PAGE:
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What to do when you're feeling like a spare part

  • 19 Comments

Think you have little do while on placement? Think again …

One of the biggest concerns students have on their placement is being at a loose end.

“I feel like a spare part”, “I don’t know what to do,”, “I am standing around with my hands in my pockets” and “I don’t want to look like I haven’t any work” are some of the many anxieties we hear from students about placements.

So what do you do when you haven’t got a specific task or duty to perform? Mark Hillier, lecturer in nursing at Leeds Metropolitan University, says that’s easy – talk to patients.

“Student nurses often seem to think that unless they are physically doing a test or a task, they are not doing anything. But talking to patients is a hugely important part of therapy and will help patient recovery,” he says.

Leeds Metropolitan University’s Head of school of health and community studies Sue Sherwin agrees. “If there are patients, there’s work to be done,” she says. “Students shouldn’t underestimate how important it is for patients to talk about their hobbies, their families and their lives. Talking about their lives outside of their mental illness or long-term condition can really be a valuable part of wellbeing and promote hope. They can feel a person away from the diabetes or asthma. Students should not underestimate the importance of chatting to patients about things other than their condition or illness.”

Mr Hillier agrees. “When they are on placement, students have a rare opportunity to chat to patients, who can teach them a lot. A lot of qualified nurses would love to be able to have more time for that,” he says. “Work on your art of conversation skills and hone your talents at talking to patients and finding out about them.”

You should learn how to ask open questions – those that begin with who, what, where, when, how and why – which will be an important lifeskill as well as helping you construct dialogue with patients that is useful throughout your career. Note what works and what doesn’t with patients – what makes them feel more open to you and how your tone and body language affects their responsiveness.

Ms Sherwin says you can learn a lot from this aspect of the placement. “I hear this recurrent theme of students coming back and saying they have nothing to do. I say to them: ‘How many patients were on the ward or did you meet today?’. There’s always work to do while you have patients.”

Even without patients, Mr Hillier says you can fill your time by thinking laterally. “If you’re on an orthopaedic ward, do some reading around hip replacements. You can always find something that is relevant and meaningful to do on placement.”

  • 19 Comments

Readers' comments (19)

  • talking to patients on a ward is seen as idling as much as one wishes to learn more about them, to build up therapeutic relationships and trust, and as much as one feels it will benefit the patient. sticking your nose into a book to get vital information is seen in the same light and both of these circumstances you will always be found some menial and non urgent task such as clearning bedpans or cupboards, etc. which could easily wait and which in no way enhances learning like any human encounter or information seeking.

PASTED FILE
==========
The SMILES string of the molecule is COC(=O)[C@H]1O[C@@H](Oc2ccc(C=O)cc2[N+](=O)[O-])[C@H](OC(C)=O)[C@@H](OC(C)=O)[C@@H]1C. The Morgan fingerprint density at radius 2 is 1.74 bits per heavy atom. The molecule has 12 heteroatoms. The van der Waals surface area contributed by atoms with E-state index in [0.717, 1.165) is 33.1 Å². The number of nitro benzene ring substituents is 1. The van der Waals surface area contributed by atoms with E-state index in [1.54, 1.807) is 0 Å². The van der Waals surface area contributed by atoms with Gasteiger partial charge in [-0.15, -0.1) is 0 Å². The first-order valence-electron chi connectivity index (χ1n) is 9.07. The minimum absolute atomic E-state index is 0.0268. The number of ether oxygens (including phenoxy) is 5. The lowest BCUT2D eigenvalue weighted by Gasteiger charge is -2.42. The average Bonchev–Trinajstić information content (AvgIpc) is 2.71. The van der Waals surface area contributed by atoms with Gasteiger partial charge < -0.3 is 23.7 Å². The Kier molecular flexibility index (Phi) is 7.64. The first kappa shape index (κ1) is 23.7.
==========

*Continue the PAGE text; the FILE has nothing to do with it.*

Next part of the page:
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  • Excellent and common sense though Mr Hillier's suggestions are purely theoretically and he is clearly very out of touch with the reality of working on a hospital ward! This is why the remarks in the above article were probably made by the students in the first place - any more helpful tips as what to do on the ward when at a loose end except to be seen working hard clearning or doing some other menial task? It can be quite difficult trying to make yourself look busy, and is mentally very trying, when you really do feel, or are made to feel like a spare part and in the waym by those who may suffer from an over-inflated sense of self importance!

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  • Little One

    I must say though, just to put across a positive side after so many students (including myself) commenting on how talking to patients is viewed as idling, which in many cases it is, whilst on placement in a community hospital I started talking to a wonderful lady called 'Maggie'. Maggie had recently had a hip replacement and was struggling to get motivated and mobilise, as coupled with her arthritis, she was finding it painful and difficult.

    After spending time with her she showed me pictures of her little dog Beau. Beau was a gorgeous little old dog with a few scars of his own and Maggie had not been anywhere without him for years, she had never been in hospital overnight before her hip replacement and missed him and her husband terribly. I was able to arrange for Maggie's husband to bring Beau to the hospital, and into the day room so she could see him and spend some time with him. I arranged with her husband that Beau would come to visit every day with him and within two weeks I had her outside, walking across the little patch of grass with her husband and her Beau. It was a wonderful thing to see and I think that her progress and rehabilitation would have been a lot slower were it not for the information that I was able to gain from speaking to her and spending the time encouraging her. It was a wonderful thing and I'm glad that something so small as talking to my patient made such a difference. On a selfish note, it was wonderful to have such a lovely connection with my patient, she was clever, funny and intelligent, and it was enjoyable getting to know her. She always gave me a hug at the end of the shift and made me feel like I was doing a good job.

    I had so many good experiences within my community hospital, especially with Maggie and the two other ladies in her bay. I deliberately asked to care for them every day when I was working to provide them with continuity but also so that I could build a relationship and talk to them.